It's old news by now that human beings' closest relative in the animalkingdom is the chimpanzee. This primate, (Pan troglodytes), sharesmore DNA with Homo sapiens than - as previously thought - itdoes with the gorilla (Gorilla gorilla).It's also been thought that birds are more closely related to mammalsthan to reptiles. This particular phylogenetic belief was reversedyesterday by the scientist who in recent years asserted the bird-mammal connection by DNA sequence analysis.He is molecular phylogeneticist S. Blair Hedges of Pennsylvania StateUniversity, author of a paper in the Proceedings of the NationalAcademy of Sciences (PNAS), March 29, 1994. In it he states: "DNAsequences from four slow-evolving genes . . . now provide strongstatistical support for a bird-crocodilian [rather than a bird-mammalian]relationship."Hedges attributes his switch in re-assigning birds from the mammalianto the reptilian branch on the tree of life as thanks to more extensiveDNA sequence homology comparisons, and stronger statisticalresolution.Before DNA probes came on the scene a decade or so ago,paleontologists had only fossil bones and teeth for comparing modernand ancient forms of life, Hedges explained. DNA analysis itself hasgone through three stages of informativeness, from restriction fragmentlength polymorphisms (RFLPs), to nucleic acid hybridization to genesequencing."Clearly," Hedges told BioWorld, "not enough sequence data has beenavailable up to now to answer the question: Are birds closer tomammals or reptiles?" To close this gap, he "set out the last couple ofyears to collect another three kilobases of sequence data." He chosespecific mitochondrial genes that evolve very slowly, so theinformation would be relevant to his problem.Libraries of these are at hand for a broad spectrum of mammals andbirds, but to scope the reptilean world he sequenced genes from thecommon crocodilian (Alligator mississipiensis), from a lizard, a rareliving-fossil reptile, the tuatara (Sphenodon punctatus) of NewZealand, and a turtle. All of these descend from ancestors that lived350 million years ago.Hedges sequenced long stretches of all these genes manually, andamplified his DNA directly from PCR, not by cloning.When he ran his molecular data through the "bootstrap" statisticalprogram, "What I came up with was the birds clustering very strongly- with 97 percent confidence - with crocodilians, not mammals."He continued, "This origin of birds is interesting, because birds havebeen claimed as living representatives of dinosaurs, now extinct. Thenext most closely related group are the crocodilians. So for peopleworking on dinosaur DNA, including myself, this allows us to focus ongenetic sequences, the closest relatives of dinosaurs being birds."In the Jurassic Age of Dinosaurs 150 million years ago, he noted,archaeopteryx, precursor to the birds of today, left fossils coeval withTyrannosaurus rex. Like "Jurassic Park" deja vu, Hedges is now, infact "looking at ancient DNA from dinosaur bones and biting flies inamber."One compelling reason that he cites for the widely held opinion thatbirds related most closely to mammals is the fact that chickens andhumans both have four-chambered hearts. Given his new, even morecompelling DNA support for the bird-reptile link, he said, "we mustnow conclude that the four-chambered heart evolved independently, byconvergence."The once-held bird-mammal relatedness, he quipped, "is now strictlyfor the birds."Hedges measures phylogenetic values by the fairly new "bootstrap"statistical system, which estimates variance "by repeatedly sampling,with replacement, your data set in random fashion. That is, you samplethe real data, but choose the sites randomly. When you do this one ortwo thousand times, you get your mean, and thence your variance."Applied to his problem, Hedges said, "When I put all the DNAsequence data together, it worked out at 5,250 sites, with 100 percentsupport for birds and crocodilians, less that 1 percent for mammals.The Academy member who communicated Hedges' paper to PNAS isCharles Sibley, honorary curator of ornithology at Yale University'sPeabody Museum. It was he, a decade ago, who proved by DNAhybridization that chimps relate more to humans than to gorillas.Sibley told BioWorld, "I believe the DNA stuff more than I believemuscles or bones."Hedges' latest finding, Sibley said, "represents traditional sequencing.He's got long 16S and 18S ribosomal RNA, so the basis for thisconclusion is more solid than his previous one - being excruciatinglycareful to cover all the bases; no pun intended." Sibley added, "Afterall, birds are feathered reptiles."Beyond feeding Homo sapiens' innate curiosity to find their roots,what practical purpose is served by studies of bird/reptile orbird/mammal relatedness?Sibley's first answer: "Knowledge for its own sake is one of thegrandest things that humans do."He also thinks it will find practical applications "in the realm ofbiodiversity, so that people who are concerned about the destruction ofthe planet, and the rapid disappearance of many species, includingbirds, have additional information. Because, if you can't save aparticular species, the next best thing is to try to save its closestrelative."He summed up: "This business of trying to figure out who's related towhom, and by how much, among the organisms on this planet is notlacking in practicality, but as far as turning it into dollars for some drugcompany, I don't think we can do that."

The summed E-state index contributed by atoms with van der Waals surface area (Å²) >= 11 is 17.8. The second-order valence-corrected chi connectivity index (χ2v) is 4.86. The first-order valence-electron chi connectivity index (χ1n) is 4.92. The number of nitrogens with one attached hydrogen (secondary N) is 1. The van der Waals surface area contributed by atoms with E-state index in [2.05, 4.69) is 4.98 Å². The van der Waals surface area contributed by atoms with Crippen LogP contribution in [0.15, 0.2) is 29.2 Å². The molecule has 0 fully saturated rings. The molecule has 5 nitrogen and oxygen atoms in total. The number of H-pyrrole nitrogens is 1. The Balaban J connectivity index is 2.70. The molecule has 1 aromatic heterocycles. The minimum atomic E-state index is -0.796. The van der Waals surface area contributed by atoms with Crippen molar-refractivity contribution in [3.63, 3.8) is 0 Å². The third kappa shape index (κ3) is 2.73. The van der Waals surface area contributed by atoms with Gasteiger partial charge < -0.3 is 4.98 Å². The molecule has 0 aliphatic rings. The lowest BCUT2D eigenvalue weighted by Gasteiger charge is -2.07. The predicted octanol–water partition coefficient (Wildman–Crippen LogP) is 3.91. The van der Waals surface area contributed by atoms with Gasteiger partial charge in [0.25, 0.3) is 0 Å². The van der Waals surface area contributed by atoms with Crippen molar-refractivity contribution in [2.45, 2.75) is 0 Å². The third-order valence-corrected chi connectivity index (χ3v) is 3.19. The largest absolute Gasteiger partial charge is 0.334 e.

-- David N. Leff Science Editor
(c) 1997 American Health Consultants. All rights reserved.